Dec/Jan 2013

The Unreal World

Oliver Sacks further maps out the human brain in a book about hallucinatory states

Jenny Davidson


In the best chapter in Hallucinations, Oliver Sacks describes his own history of experimentation with drugs during his thirties, when he was a neurology resident in Southern California on a quest to satisfy an obsessive curiosity about the neurochemical background of dreams and hallucinations. A day on Artane, a synthetic drug allied to belladonna that in large doses can induce delirium, featured a visit from his friends Jim and Kathy. Sacks cooked ham and eggs, chatting with them as he stood in the kitchen and they sat in the living room, then put breakfast on a tray and carried it to them, only to find that they had never been there. Their presence, and indeed the entire conversation, had been “completely invented” in Sacks’s brain. Other hallucinations experienced that day included the sound of a helicopter whirring above—Sacks believed it contained his parents on a surprise visit from London—and a conversation with a spider that asked Sacks whether he believed that Bertrand Russell truly exploded Frege’s paradox. (In a fascinating footnote, Sacks observes that on the basis of this anecdote, and more particularly on the account of the spider’s “philosophical tendencies and Russellian voice,” his friend Thomas Eisner, the great entomologist, claimed to have been able to identify the particular species Sacks saw.)

Sacks’s weekend drug experimentation escalated: a cocktail of amphetamine, LSD, and cannabis let him see true indigo, a color unknown in nature, while morning-glory seeds gave him the conviction that a visitor, in actuality a psychoanalyst colleague of Sacks’s physician parents, was in fact only a replica of the woman he knew. In London, after extracting morphine from the drug cabinet in his parents’ home office and injecting it, he enjoyed a spectacular hallucination of the Battle of Agincourt on the sleeve of his dressing gown, remaining immersed in the vision for more than twelve hours; the span of time lost sufficiently alarmed Sacks that he gave up opiates altogether. In New York, he suffered acute delirium tremens after the sudden cessation of a serious chloral hydrate habit, experiencing intense hallucinations and fending off panic only by writing a clear, almost clinical account of what he saw. It was during this period that Sacks’s vocation as a writer would emerge, and the theme of writing as refuge and remedy will return in Hallucinations as a refrain.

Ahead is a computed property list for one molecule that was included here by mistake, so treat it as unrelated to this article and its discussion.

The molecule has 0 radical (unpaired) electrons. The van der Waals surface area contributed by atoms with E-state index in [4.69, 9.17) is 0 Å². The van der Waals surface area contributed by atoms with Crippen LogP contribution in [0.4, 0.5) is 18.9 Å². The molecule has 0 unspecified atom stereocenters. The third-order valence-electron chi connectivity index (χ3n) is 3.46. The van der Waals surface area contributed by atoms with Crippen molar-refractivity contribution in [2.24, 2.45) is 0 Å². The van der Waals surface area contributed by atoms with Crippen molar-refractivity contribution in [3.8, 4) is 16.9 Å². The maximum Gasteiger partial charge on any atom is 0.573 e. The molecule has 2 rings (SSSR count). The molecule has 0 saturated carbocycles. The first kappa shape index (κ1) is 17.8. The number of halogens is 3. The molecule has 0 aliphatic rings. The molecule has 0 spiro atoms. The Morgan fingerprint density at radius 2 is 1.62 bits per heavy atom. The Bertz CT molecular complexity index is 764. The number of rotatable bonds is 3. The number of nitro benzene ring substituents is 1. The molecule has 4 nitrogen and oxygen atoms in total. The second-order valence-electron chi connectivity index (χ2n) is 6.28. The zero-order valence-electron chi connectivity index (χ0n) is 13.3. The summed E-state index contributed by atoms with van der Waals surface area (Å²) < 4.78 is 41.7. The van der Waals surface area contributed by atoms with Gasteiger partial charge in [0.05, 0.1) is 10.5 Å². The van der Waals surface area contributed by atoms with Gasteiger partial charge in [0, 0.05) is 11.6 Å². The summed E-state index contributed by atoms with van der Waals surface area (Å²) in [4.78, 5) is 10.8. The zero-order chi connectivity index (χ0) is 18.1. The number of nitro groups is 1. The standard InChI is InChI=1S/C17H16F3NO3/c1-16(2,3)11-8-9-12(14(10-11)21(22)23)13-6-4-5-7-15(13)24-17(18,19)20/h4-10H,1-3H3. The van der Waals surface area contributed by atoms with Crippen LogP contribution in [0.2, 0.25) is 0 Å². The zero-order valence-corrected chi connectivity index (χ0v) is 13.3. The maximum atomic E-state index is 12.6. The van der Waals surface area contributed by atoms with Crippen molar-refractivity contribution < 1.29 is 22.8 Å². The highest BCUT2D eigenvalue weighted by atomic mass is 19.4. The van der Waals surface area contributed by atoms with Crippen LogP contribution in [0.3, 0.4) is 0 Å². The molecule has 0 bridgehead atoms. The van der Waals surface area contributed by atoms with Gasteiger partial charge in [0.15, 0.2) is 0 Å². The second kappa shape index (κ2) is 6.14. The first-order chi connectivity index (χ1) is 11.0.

One of the most amazing passages in the book describes Sacks’s experimentation with amphetamines. On one striking occasion, as the drug took effect, he began reading an 1873 book on migraines by the physician Edward Liveing, his absorption taking on a sublime beauty and intensity; he moved steadily through its five hundred pages, unsure at times whether he was reading or writing the volume. The book seemed to have all the richness and humanity lacking in the academic articles that constituted modern medical literature. Asking himself who might be the Liveing of the 1960s, Sacks heard a “disingenuous clutter of names”: “I thought of Dr. A. and Dr. B. and Dr. C. and Dr. D., all of them good men but none of them with that mix of science and humanism that was so powerful in Liveing. And then a very loud internal voice said, ‘You silly bugger! You’re the man!’”